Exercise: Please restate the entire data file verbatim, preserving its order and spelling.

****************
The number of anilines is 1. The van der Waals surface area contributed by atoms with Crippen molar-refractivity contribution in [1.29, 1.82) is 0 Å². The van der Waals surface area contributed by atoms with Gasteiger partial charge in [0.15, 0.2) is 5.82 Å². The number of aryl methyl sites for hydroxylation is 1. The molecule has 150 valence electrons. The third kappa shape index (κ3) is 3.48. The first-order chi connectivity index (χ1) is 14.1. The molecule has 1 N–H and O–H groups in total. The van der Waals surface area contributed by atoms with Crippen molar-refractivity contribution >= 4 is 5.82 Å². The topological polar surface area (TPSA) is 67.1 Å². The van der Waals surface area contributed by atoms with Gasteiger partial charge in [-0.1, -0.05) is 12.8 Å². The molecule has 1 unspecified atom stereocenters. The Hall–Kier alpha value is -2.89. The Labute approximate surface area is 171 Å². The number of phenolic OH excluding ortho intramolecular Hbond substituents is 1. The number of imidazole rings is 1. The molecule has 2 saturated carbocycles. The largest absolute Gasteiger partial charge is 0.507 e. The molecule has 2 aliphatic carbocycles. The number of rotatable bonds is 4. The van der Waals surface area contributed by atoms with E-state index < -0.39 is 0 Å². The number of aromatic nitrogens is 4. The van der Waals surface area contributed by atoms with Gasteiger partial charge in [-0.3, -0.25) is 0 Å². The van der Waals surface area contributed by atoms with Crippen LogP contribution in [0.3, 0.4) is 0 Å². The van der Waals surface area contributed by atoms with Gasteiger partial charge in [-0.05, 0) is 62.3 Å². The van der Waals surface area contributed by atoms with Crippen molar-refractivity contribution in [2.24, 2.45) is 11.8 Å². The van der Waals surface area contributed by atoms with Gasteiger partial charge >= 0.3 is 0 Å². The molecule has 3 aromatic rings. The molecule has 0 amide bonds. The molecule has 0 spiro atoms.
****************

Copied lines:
The number of anilines is 1. The van der Waals surface area contributed by atoms with Crippen molar-refractivity contribution in [1.29, 1.82) is 0 Å². The van der Waals surface area contributed by atoms with Gasteiger partial charge in [0.15, 0.2) is 5.82 Å². The number of aryl methyl sites for hydroxylation is 1. The molecule has 150 valence electrons. The third kappa shape index (κ3) is 3.48. The first-order chi connectivity index (χ1) is 14.1. The molecule has 1 N–H and O–H groups in total. The van der Waals surface area contributed by atoms with Crippen molar-refractivity contribution >= 4 is 5.82 Å². The topological polar surface area (TPSA) is 67.1 Å². The van der Waals surface area contributed by atoms with Gasteiger partial charge in [-0.1, -0.05) is 12.8 Å². The molecule has 1 unspecified atom stereocenters. The Hall–Kier alpha value is -2.89. The Labute approximate surface area is 171 Å². The number of phenolic OH excluding ortho intramolecular Hbond substituents is 1. The number of imidazole rings is 1. The molecule has 2 saturated carbocycles. The largest absolute Gasteiger partial charge is 0.507 e. The molecule has 2 aliphatic carbocycles. The number of rotatable bonds is 4. The van der Waals surface area contributed by atoms with E-state index < -0.39 is 0 Å². The number of aromatic nitrogens is 4. The van der Waals surface area contributed by atoms with Gasteiger partial charge in [-0.3, -0.25) is 0 Å². The van der Waals surface area contributed by atoms with Crippen LogP contribution in [0.3, 0.4) is 0 Å². The van der Waals surface area contributed by atoms with Gasteiger partial charge in [-0.05, 0) is 62.3 Å². The van der Waals surface area contributed by atoms with Crippen molar-refractivity contribution in [2.24, 2.45) is 11.8 Å². The van der Waals surface area contributed by atoms with Gasteiger partial charge >= 0.3 is 0 Å². The molecule has 3 aromatic rings. The molecule has 0 amide bonds. The molecule has 0 spiro atoms.